The time-honored Edisonian trial-and-error process of discovery is slow and labor-intensive. This hampers the development of urgently needed new technologies for clean energy and environmental sustainability, as well as for electronics and biomedical devices.
"It usually takes 10 to 20 years to discover a new material," said Yanliang Zhang, associate professor of aerospace and mechanical engineering at the University of Notre Dame.
"I thought if we could shorten that time to less than a year -- or even a few months -- it would be a game changer for the discovery and manufacturing of new materials."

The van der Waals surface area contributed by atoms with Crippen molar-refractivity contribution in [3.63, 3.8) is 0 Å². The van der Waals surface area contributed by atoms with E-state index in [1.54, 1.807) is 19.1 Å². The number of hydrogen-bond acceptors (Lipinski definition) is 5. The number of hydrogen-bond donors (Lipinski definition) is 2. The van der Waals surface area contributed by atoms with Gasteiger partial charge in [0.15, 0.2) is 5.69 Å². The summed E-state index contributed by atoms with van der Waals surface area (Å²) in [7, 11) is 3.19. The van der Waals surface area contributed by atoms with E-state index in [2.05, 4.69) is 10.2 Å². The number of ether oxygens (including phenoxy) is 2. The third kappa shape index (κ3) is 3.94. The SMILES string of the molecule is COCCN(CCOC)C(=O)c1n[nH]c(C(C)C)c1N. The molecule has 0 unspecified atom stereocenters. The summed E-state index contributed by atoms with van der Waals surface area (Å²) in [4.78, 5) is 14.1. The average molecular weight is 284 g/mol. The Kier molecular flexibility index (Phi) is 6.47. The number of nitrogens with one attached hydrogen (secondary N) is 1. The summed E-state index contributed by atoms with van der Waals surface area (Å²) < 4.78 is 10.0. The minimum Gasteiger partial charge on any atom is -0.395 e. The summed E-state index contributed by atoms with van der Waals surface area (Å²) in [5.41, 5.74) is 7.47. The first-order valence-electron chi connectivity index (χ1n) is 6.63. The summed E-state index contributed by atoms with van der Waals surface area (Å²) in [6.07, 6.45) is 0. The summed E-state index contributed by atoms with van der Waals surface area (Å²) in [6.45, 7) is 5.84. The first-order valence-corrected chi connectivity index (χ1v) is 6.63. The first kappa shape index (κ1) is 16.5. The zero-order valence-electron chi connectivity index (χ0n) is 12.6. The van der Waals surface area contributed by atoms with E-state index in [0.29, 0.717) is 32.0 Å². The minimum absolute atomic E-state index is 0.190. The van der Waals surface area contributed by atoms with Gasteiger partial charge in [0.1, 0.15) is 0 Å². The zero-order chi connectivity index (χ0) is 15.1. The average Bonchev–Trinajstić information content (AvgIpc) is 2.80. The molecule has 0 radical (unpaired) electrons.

Now Zhang has done just that, creating a novel 3D printing method that produces materials in ways that conventional manufacturing can't match. The new process mixes multiple aerosolized nanomaterial inks in a single printing nozzle, varying the ink mixing ratio on the fly during the printing process. This method -- called high-throughput combinatorial printing (HTCP) -- controls both the printed materials' 3D architectures and local compositions and produces materials with gradient compositions and properties at microscale spatial resolution.
His research was just published in Nature.
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